We love seeing what you create with Oliver + S patterns. The “My Favorite Oliver + S Pattern” series features Oliver + S fans who share what they’ve made, and as an added bonus we get to know them better, too. Let me introduce you to Rebekah who is stopping by to talk about her favorite pattern and share the many wonderful versions she has sewn. Thanks for being here, Rebekah!
Hello fellow Oliver + S lovers! I’m so honored to be here today to share with you my favorite Oliver + S pattern. Trying to choose between them is like trying to choose my favorite cheese. (I live in Wisconsin, mind you, where this is a hotly contested topic.) They’re all equally amazing for different reasons. It’s even worse now that I have a daughter and a son, and can make any of the collection (I’m at 19 patterns and counting…). What it really came down to are the time tested favorites, the patterns remade year after year. And of these, there is no argument that the Ice Cream Dress wins for both me and my daughter.
I purchased the pattern in a spree when I knew I wanted to start collecting all things Oliver + S. It wasn’t until I started pouring through it that I realized what a versatile pattern it is. A wide variety of fabrications would make up well, and the different views that transform it from a blouse to dress to color blocking is genius. The sewing itself is simple enough for a novice stitcher, but lovely for the more experienced when you don’t feel like setting sleeves or doing anything overly laborious. Yet the details of the notches on the pockets and the yoke are so charming, you end up with a garment that never looks like a “learn to sew” pattern.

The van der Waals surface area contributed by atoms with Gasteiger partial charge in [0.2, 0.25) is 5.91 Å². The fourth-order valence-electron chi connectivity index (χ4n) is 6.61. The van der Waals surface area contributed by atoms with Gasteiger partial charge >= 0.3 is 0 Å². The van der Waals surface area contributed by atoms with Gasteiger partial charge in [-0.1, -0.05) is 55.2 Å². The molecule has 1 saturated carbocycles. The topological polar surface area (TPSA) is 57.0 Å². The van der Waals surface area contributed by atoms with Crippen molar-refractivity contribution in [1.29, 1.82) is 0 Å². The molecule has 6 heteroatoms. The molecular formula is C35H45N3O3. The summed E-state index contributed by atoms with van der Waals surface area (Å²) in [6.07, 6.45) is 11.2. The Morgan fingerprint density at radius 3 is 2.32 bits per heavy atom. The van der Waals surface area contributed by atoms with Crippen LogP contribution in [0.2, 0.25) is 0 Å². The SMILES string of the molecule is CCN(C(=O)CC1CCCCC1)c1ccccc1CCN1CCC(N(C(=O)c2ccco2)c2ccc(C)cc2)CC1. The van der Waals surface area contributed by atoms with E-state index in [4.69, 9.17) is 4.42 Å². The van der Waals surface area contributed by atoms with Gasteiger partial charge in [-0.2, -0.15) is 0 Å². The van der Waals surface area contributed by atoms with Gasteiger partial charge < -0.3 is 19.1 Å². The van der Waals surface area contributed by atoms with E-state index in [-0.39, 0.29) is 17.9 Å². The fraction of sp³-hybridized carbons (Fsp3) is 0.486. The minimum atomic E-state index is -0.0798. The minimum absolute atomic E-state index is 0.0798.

My favorite feature is how well it showcases a large print. The body panels on the middle of the dress are uninterrupted by plackets, pleats, buttons, or other details found in so many patterns. And if you’re like me, you get sucked into buying the newest prints to hit the local quilt shop. My first go was with a Riley Blake Halloween print, made up with a few changes to make the pattern fit on fat quarters. My daughter is so infatuated with this version that it’s still being worn as a tunic, even though she’s three sizes larger!
This ability to feature a print means I make her more versions as she requests them following her interests, whatever that may be. She’s been on a pirate kick for a year now, and this dress gets worn the second she sees it back in her closet.
Another detail I love is the use of contrast on the yoke, pockets, and lower bands. They’re great places to add embellishment, as I did on my latest version. I recently found my grandmother’s box of midcentury transfer patterns, which hold great sentimental value to me as she taught me how to sew. The hand embroidery here features stem stitching, single daisy chain stitches, french knots, satin stitching, and a bit of backstitching for outline. The color of pinky purple proved difficult to match, so I used multiple colors at once to work the embroidery. I stitched the yoke in the opposite order as the instructions, as I didn’t want any topstitching to detract from the embroidery, and hand stitched the backs of the yokes in place for a clean finish.
The cherry on top of this pattern is the single button at the back of the neck, which lets you use up fun things from your stash, or not be as concerned about finding buttons in quantity. It’s a perfect place to add just a bit of charm as a finishing touch.
I recently featured the pattern in a sew-along on my blog, Wisconstitches, as I adore it so much I wanted to introduce it to my sewing friends. Follow me for more about kids and women’s sewing, quilting, home dec, and knitting! Like my Facebook page for more daily snapshots of what I’m up to as well as the latest blog posts. Happy sewing and love from Wisco!